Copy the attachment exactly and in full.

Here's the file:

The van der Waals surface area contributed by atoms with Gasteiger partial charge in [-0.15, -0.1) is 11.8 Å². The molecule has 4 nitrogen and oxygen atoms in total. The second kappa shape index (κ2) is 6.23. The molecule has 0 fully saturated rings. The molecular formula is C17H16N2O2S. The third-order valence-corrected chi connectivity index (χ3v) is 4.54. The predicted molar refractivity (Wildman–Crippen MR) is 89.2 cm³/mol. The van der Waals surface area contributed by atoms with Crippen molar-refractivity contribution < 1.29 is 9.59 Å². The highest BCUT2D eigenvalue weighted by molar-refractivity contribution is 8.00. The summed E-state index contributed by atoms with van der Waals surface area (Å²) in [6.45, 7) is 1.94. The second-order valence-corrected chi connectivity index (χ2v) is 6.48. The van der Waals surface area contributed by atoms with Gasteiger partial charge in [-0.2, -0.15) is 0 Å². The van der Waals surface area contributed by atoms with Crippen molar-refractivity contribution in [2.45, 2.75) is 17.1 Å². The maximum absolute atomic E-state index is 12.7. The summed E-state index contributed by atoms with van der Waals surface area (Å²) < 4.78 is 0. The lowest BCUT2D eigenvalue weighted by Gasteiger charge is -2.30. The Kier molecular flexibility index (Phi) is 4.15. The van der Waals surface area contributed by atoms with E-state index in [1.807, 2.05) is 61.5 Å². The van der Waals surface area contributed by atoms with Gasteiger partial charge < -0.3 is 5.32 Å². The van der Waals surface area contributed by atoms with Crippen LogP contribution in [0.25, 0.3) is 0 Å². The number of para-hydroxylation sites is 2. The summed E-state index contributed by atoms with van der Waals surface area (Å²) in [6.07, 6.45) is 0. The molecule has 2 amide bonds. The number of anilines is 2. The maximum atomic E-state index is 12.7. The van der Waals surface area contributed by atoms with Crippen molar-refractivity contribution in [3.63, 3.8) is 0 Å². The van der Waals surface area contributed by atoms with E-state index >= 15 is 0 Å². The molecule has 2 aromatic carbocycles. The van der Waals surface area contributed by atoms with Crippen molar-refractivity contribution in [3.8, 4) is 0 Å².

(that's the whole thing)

The van der Waals surface area contributed by atoms with Gasteiger partial charge in [-0.15, -0.1) is 11.8 Å². The molecule has 4 nitrogen and oxygen atoms in total. The second kappa shape index (κ2) is 6.23. The molecule has 0 fully saturated rings. The molecular formula is C17H16N2O2S. The third-order valence-corrected chi connectivity index (χ3v) is 4.54. The predicted molar refractivity (Wildman–Crippen MR) is 89.2 cm³/mol. The van der Waals surface area contributed by atoms with Crippen molar-refractivity contribution < 1.29 is 9.59 Å². The highest BCUT2D eigenvalue weighted by molar-refractivity contribution is 8.00. The summed E-state index contributed by atoms with van der Waals surface area (Å²) in [6.45, 7) is 1.94. The second-order valence-corrected chi connectivity index (χ2v) is 6.48. The van der Waals surface area contributed by atoms with Gasteiger partial charge in [-0.2, -0.15) is 0 Å². The van der Waals surface area contributed by atoms with Crippen molar-refractivity contribution in [2.45, 2.75) is 17.1 Å². The maximum absolute atomic E-state index is 12.7. The summed E-state index contributed by atoms with van der Waals surface area (Å²) < 4.78 is 0. The lowest BCUT2D eigenvalue weighted by Gasteiger charge is -2.30. The Kier molecular flexibility index (Phi) is 4.15. The van der Waals surface area contributed by atoms with E-state index in [1.807, 2.05) is 61.5 Å². The van der Waals surface area contributed by atoms with Gasteiger partial charge < -0.3 is 5.32 Å². The van der Waals surface area contributed by atoms with Crippen LogP contribution in [0.25, 0.3) is 0 Å². The number of para-hydroxylation sites is 2. The summed E-state index contributed by atoms with van der Waals surface area (Å²) in [6.07, 6.45) is 0. The molecule has 2 amide bonds. The number of anilines is 2. The maximum atomic E-state index is 12.7. The van der Waals surface area contributed by atoms with Crippen molar-refractivity contribution in [3.63, 3.8) is 0 Å². The van der Waals surface area contributed by atoms with E-state index >= 15 is 0 Å². The molecule has 2 aromatic carbocycles. The van der Waals surface area contributed by atoms with Crippen molar-refractivity contribution in [3.8, 4) is 0 Å².